Why suing TV-kaista is a really bad idea

Unsurprisingly, the media corporations have hit one of the most awesome services in Finland, TV-kaista with a lawsuit. They are using copyright law as their strawman argument ("you can't make money on the stuff that we produce"), but it's a bad argument because you can use the exact same argument against the guy who sold you a television or the digibox or the PVR.

Now, TV-kaista is essentially a PVR on the web, which is what makes it so awesome. They store all the TV programs for the past two weeks, meaning that if you miss something, you can always go back and watch it. I can even do that from my cell phone. This is perfect for consumers, and really changes the way you watch TV. They are lighting the way to media consumption for the future, and steer us away from using dodgy Bittorrent services. The use of my own PVR has been reduced to pretty much recording content from pay channels, which aren't yet on the service.

Interestingly, because of the way our ancient copyright legislation works, TV-kaista has no choice but to give everyone a personal PVR in their datacentre. So all the data and processing power is duplicated for every single user, leading an enormous waste and strain on the environment in duplicated electricity and electronics cost. If they were allowed to store the TV streams just once, they could essentially allow us to get rid of our digiboxes who sit idly most of the day and night and leech electricity.

Not only that, who would ever bother to innovate around content in Finland anymore, now that they know they will always be subject to short-sighted lawsuits?

Short-sighted? Yes, you see - TV-kaista is essentially an aggregator of multiple video streams. The media houses don't like that - they want you to go to their own websites for the online content. And because they cannot aggregate their competitor's streams, their service can never be as good as an aggregator's one could be. So their only recourse is to sue the superior competition out of existence. And in doing so, they're essentially condemning consumers to crappy services forever. "Only we can decree how you can best consumer our content." Where's the competition and consumer choice in that?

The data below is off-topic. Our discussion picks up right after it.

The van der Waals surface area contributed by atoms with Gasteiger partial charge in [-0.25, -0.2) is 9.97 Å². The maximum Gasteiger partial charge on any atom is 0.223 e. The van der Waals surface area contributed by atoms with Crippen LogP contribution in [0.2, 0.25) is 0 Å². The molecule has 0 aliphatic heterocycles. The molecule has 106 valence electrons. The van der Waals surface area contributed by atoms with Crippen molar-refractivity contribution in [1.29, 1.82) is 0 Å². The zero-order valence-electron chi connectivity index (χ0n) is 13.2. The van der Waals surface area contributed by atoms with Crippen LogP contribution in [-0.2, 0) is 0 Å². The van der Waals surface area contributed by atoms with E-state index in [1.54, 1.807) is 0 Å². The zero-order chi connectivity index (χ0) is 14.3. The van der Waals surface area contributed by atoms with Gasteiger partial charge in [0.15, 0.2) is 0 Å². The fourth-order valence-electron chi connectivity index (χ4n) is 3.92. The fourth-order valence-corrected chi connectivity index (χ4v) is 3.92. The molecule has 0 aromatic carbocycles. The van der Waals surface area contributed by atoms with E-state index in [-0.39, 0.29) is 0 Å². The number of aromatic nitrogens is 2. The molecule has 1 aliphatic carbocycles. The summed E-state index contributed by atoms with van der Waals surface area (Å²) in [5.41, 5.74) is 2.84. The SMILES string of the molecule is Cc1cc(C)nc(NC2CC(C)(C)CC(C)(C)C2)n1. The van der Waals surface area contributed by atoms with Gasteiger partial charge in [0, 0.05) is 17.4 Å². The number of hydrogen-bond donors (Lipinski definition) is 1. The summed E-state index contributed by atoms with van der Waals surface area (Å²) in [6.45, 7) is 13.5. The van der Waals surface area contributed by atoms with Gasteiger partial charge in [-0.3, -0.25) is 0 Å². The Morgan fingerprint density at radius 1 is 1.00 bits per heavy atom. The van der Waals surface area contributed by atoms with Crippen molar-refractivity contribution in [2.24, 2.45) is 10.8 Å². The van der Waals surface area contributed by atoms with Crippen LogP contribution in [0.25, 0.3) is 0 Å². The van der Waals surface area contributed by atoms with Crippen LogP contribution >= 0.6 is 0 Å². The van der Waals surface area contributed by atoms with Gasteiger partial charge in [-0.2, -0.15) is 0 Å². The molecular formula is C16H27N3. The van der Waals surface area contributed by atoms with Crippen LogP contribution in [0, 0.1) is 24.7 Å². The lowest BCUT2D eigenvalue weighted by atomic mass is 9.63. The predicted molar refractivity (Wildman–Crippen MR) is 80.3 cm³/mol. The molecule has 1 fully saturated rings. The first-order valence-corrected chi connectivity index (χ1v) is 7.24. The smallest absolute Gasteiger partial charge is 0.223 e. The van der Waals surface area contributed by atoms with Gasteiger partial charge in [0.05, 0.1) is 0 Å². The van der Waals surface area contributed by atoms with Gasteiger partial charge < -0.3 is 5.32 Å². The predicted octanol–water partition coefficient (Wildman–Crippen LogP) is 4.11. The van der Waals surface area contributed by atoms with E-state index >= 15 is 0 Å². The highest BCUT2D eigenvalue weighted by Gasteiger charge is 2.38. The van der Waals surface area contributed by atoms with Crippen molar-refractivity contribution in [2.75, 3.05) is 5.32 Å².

Moore's law says that we will get more. I can already access my PVR from the internet, if I want to. If services like tvkaista.fi are not allowed to prosper, the void will be filled by PVRs which actually can store eight or sixteen channels ALL THE TIME. And then we get those aggregation services anyway, but again to more cost to the environment, with the media companies having far less control over what can happen then. Or someone establishes a similar service in Estonia, or somewhere else. It is impossible to control a public access signal anyway.

You see, they could instead agree with tvkaista.fi how to best share advertising revenue. They could even start selling it through their own agencies, who are really good at it. TV-kaista isn't. It would be a very good match.

In this particular case, enforcing strict copyright legislation is directly reducing consumer choice, damaging the environment, damaging Finland's ability to innovate, driving people to piracy, and preventing new online services to emerge. I mean, come on: Did anybody learn anything from the Napster lawsuit and success of the iTunes Music Store? Music companies had their own ideas about music consumption, and they were all wrong, and it was left for innovative companies outside of their business to build the future models. This is no different.

So fuck off, will you MTV Media, Sanoma Television, Yleisradio, Kopiosto, Teosto, Tuotos and ÄKT, and let innovative companies make the world a better place? You'll get your money anyway, 'cos you control the source.




Comments

Yes, exactly!

I had about the same thoughts about the whole fiasco. For once, we have a way of watching television which is considerably better for the viewers. Of course it had to some agency other than the tv companies themselves - while the watcher doesn't really care which channel some program is on, the companies apparently believe it matters (well, it matters of course to the advertisers). The companies had the chance to provide a common interface to the tv programs, but probably didn't even consider it and implemented their own, not very well working ones instead.

(I don't have tv currently, not even TV-Kaista. Might get one when I have to pay for it anyway.)

--Pare, 24-Dec-2009


not sure about TV-K having one (even, virtual) PVR per customer in their data center (yes, their own commercials might brag about that) if there would be one/PVR, it needs to record all the channels at the same time = fail :-)

anyway, most likely they have one PVR per channel, dumping everything on some NAS, from where the virtual PVR/GUI reads the channel/program the user is interested in. too bad they're not stripping the ads at the same time, LOL

--Life Tester, 25-Dec-2009


Actually, since Finland only has three DVB streams at any time (the streams are multiplexed four channels in one stream), it's quite possible they only have a single PVR per person (just with three tuner cards). The demuxing can be done offline from the stream as necessary.

--JanneJalkanen, 25-Dec-2009


I would hate to see this end or restrict the TVkaista service, or force them to raise their fees.. It's a fantastic service, especially for Finns living abroad; easy access to Finnish children's programmes (for language reasons), no need to go cold turkey when leaving Finland, if you're addicted to Finnish soaps (or B&B, lol..), and so on.

--Stello, 03-Jan-2010


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"Main_blogentry_231209_1" last changed on 23-Dec-2009 13:51:49 EET by JanneJalkanen.

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